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Market Update

Commodities, Currency Commotion Brings Volatility

January 20, 2015

Traders return from a long holiday weekend already riding a slippery slope of volatility greased by international events and uncertainty heading into the depths of earnings season.  

In fact, volatility is higher across many asset classes. For starters, the CBOE Volatility Index (VIX), which tracks the implied volatility priced into S&P 500 Index (SPX) options, hit a three-week high of 23.43 Friday as the SPX was at risk of a six-day losing skid. But true to Freaky Friday form, the broader market rebounded late in the day. SPX support now lies at 2000, with resistance hovering at 2022. VIX finished last week at 20.95, teetering just at the psychologically significant “20” line (figure 1). Still, VIX is now up 9% so far this year, outrunning a 2% year-to-date drop in the SPX.


The CBOE Volatility Index (VIX) tracks the implied volatility priced into S&P 500 options. It’s up 9% for 2015. Chart source: TD Ameritrade’s thinkorswim® platform. Data source: CBOE. For illustrative purposes only. Past performance does not guarantee future results.

Gold, Oil, Euro Log Dramatic Swings

In addition to earnings jitters, volatility in other assets seems to be spilling over into the U.S. equities market.

For instance, crude oil rose modestly last week, but volatility remains elevated. The CBOE Crude Oil ETF Volatility Index (OVX), the “VIX” for oil, added another 12.8% last week to hit 56.4. Oil futures during the week hit fresh multi-year lows just below $46 a barrel. By comparison, OVX sat at 17 a year ago. Gold volatility is also widening its daily moves.

Notably, last week’s big swings in the euro triggered a substantial increase in the CBOE EuroCurrency Volatility Index (EVZ), which is now up nearly 50% year to date. Last week included the “Swiss Mess,” a surprise move by the Swiss National Bank to unhinge the franc from the euro. The resulting sharp swings across the currency slate spilled into the stock market. Figure 2 shows the year-to-date moves for a handful of volatility benchmarks.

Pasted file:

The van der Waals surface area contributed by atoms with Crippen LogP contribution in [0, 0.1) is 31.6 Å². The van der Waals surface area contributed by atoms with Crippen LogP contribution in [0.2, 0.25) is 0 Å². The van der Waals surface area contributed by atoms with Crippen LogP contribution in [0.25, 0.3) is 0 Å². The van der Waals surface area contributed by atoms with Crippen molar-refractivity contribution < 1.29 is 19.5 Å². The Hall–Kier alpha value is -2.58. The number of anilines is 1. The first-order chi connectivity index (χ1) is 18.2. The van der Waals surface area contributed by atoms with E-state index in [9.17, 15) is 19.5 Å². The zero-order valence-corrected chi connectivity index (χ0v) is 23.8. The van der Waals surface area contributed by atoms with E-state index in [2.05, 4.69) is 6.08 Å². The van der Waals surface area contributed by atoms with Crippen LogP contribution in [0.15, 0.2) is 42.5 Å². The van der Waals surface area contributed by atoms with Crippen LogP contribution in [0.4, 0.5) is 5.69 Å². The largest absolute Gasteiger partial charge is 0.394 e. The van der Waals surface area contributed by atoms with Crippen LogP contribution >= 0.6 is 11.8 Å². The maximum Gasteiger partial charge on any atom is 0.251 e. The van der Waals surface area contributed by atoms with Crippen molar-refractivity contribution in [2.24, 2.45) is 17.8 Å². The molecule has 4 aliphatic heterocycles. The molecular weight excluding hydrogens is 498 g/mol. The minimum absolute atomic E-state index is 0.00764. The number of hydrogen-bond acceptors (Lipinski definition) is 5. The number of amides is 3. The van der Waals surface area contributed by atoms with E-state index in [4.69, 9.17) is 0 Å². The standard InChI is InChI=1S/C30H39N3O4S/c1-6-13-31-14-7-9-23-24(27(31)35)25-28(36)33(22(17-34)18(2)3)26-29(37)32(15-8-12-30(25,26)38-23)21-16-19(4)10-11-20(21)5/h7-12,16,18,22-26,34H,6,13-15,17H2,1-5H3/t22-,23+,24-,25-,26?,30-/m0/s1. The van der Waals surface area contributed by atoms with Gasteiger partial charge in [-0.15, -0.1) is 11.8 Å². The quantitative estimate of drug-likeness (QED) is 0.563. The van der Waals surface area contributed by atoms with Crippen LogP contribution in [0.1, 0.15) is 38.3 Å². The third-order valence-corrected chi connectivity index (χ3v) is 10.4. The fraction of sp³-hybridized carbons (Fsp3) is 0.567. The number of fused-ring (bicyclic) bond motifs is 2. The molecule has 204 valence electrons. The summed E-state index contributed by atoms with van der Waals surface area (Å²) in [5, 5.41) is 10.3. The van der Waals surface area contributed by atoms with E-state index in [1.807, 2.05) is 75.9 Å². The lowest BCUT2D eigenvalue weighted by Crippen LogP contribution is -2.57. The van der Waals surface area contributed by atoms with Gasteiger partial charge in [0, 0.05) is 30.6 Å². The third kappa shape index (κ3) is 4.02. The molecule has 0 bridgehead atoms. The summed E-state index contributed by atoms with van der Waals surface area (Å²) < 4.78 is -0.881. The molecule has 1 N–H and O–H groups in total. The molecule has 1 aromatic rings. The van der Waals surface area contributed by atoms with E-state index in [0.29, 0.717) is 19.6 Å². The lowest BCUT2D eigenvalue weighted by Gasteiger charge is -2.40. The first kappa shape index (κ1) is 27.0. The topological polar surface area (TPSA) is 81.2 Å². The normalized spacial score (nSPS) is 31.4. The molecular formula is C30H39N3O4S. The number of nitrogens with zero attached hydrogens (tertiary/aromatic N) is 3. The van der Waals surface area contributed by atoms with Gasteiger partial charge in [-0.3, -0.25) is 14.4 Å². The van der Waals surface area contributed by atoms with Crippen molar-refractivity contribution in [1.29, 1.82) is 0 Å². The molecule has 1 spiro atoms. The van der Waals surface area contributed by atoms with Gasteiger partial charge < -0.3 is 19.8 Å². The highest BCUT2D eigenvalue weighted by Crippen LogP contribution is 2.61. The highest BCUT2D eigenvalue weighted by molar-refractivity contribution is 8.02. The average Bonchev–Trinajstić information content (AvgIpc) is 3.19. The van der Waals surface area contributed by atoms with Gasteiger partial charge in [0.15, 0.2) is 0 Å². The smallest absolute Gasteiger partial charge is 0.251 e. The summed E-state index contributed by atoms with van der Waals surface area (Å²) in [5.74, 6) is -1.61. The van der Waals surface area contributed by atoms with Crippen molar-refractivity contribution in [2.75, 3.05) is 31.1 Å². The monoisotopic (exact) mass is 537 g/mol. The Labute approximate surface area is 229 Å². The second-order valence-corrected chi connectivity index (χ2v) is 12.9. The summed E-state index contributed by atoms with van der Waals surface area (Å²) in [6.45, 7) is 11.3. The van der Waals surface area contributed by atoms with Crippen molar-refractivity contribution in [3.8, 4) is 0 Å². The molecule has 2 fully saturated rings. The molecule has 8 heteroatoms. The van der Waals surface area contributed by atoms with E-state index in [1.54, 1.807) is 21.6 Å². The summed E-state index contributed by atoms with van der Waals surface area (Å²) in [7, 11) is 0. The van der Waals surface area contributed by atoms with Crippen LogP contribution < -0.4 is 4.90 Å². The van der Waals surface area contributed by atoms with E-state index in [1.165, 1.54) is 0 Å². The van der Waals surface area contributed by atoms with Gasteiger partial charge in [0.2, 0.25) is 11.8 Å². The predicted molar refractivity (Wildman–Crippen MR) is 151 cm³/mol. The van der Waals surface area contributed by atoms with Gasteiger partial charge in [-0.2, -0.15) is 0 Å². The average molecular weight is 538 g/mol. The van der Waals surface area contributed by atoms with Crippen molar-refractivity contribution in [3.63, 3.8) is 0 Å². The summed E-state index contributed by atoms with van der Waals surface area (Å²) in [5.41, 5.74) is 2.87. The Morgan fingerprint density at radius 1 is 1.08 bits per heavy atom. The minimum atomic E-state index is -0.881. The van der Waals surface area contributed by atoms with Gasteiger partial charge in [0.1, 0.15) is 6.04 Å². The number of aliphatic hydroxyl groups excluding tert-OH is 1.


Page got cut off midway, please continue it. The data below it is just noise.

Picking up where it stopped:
FIGURE 2: Year-to-date volatility is on the rise across several markets. Data source: CBOE. For illustrative purposes only. Past performance does not guarantee future results.

Higher levels in implied volatility across many assets, like gold, oil, currencies, and equities, reflect the macro uncertainties clouding trading these days.

It’s against that backdrop that earnings begin to take center stage. If other sectors of the market follow in the footsteps of the big financials, watch for volatility to froth.

Earnings Heat Up

The reporting season is certainly off to a rocky start after a number of big banks posted results last week that were worse than expected . Shares of Citi (C), Bank of America (BAC), and JPMorgan Chase (JPM) suffered losses in the wake of quarterly results, with many reporting disappointing trading revenue.

These early bank reports are only the tip of the iceberg. Some 90% of the S&P 500 is still due to release results. According to Zacks Investment Research, analysts expect overall earnings to be up 1.3% from the previous quarter on 0.7% lower revenues. That likely means cost-cutting impacted the bottom line and there’s greater pressure on management to ease concerns for future revenue opportunity. On the other hand, Wall Street may be conditioned for disappointing results. If the reality proves better than expected, a solid earnings quarter may just calm these early-year jitters. Included on this week’s line-up: earnings from CA Inc. (CA), IBM (IBM), and Netflix (NFLX).

All Eyes on Europe

Finally, on the economic slate, housing numbers dominate a light U.S. calendar over the next four days (figure 3). Weekly oil and natural gas inventory numbers are due out Thursday and might hold more sway than usual thanks to the ongoing volatility in the energy space.

And, the global stage will likely be of particular interest to financial markets. This includes the European Central Bank’s policy decision on Thursday. Most handicappers widely expect the ECB to announce a government bond-buying plan (yep, a round of quantitative easing outside the U.S.) to stimulate the deflation-hit euro zone. Attention could also swing Davos way, where some of the most powerful financial decision-makers converge for their annual retreat.

Good trading,

FIGURE 3: Weekly U.S. economic report calendar. Source:

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